How to Check the Motor Winding Resistanceby William HirschUpdated March 16, 2018
An electrical induction motor contains windings, or wire wrapped around a cylindrical shaft. When an electric current flows though the wire, a magnetic field is induced inside the coil of wire. This magnetic field causes a metal bar inside the coil to rotate and power the motor. To operate correctly, the coiled wire should have a predetermined resistance specified by the manufacturer. This resistance allows just the right amount of current to flow through the coil. You should regularly check the resistance of the windings in a motor to be sure its operating at peak ability.
Turn on the digital multimeter.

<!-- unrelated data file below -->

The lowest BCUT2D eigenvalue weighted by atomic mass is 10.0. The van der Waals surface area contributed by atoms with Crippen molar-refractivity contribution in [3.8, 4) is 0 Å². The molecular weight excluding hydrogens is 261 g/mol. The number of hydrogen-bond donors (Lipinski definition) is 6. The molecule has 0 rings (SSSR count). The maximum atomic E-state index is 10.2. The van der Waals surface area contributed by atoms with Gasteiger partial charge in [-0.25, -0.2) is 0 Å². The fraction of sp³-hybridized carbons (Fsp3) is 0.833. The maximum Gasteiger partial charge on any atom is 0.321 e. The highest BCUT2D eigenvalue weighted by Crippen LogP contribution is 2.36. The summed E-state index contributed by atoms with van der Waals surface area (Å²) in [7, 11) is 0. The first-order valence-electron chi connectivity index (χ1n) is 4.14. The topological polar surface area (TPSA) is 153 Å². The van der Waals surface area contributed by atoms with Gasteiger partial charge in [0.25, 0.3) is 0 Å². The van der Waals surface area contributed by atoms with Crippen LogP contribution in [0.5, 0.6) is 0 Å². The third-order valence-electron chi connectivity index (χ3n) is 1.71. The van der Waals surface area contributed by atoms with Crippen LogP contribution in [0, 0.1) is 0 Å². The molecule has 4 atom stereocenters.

Turn the measurement setting dial on the multimeter to resistance. The resistance setting is designated by the capital Greek letter, omega. Capital omega is the symbol for the resistance unit ohm.
Touch the red (positive) lead of the multimeter to the positive end of the wire windings around the motor.
Touch the black (negative) lead of the multimeter to the negative end of the wire windings around the motor. The reading that appears on the multimeter screen is the resistance in ohms.
- Georgia State University: Induction Motor Action
- Georgia State University: Resistance
- "Physics for Scientists and Engineers with Modern Physics;" Raymond A. Serway and John W. Jewett; 2009
Things You'll Need
- Digital multimeter
William Hirsch started writing during graduate school in 2005. His work has been published in the scientific journal "Physical Review Letters." He specializes in computer-related and physical science articles. Hirsch holds a Ph.D. from Wake Forest University in theoretical physics, where he studied particle physics and black holes.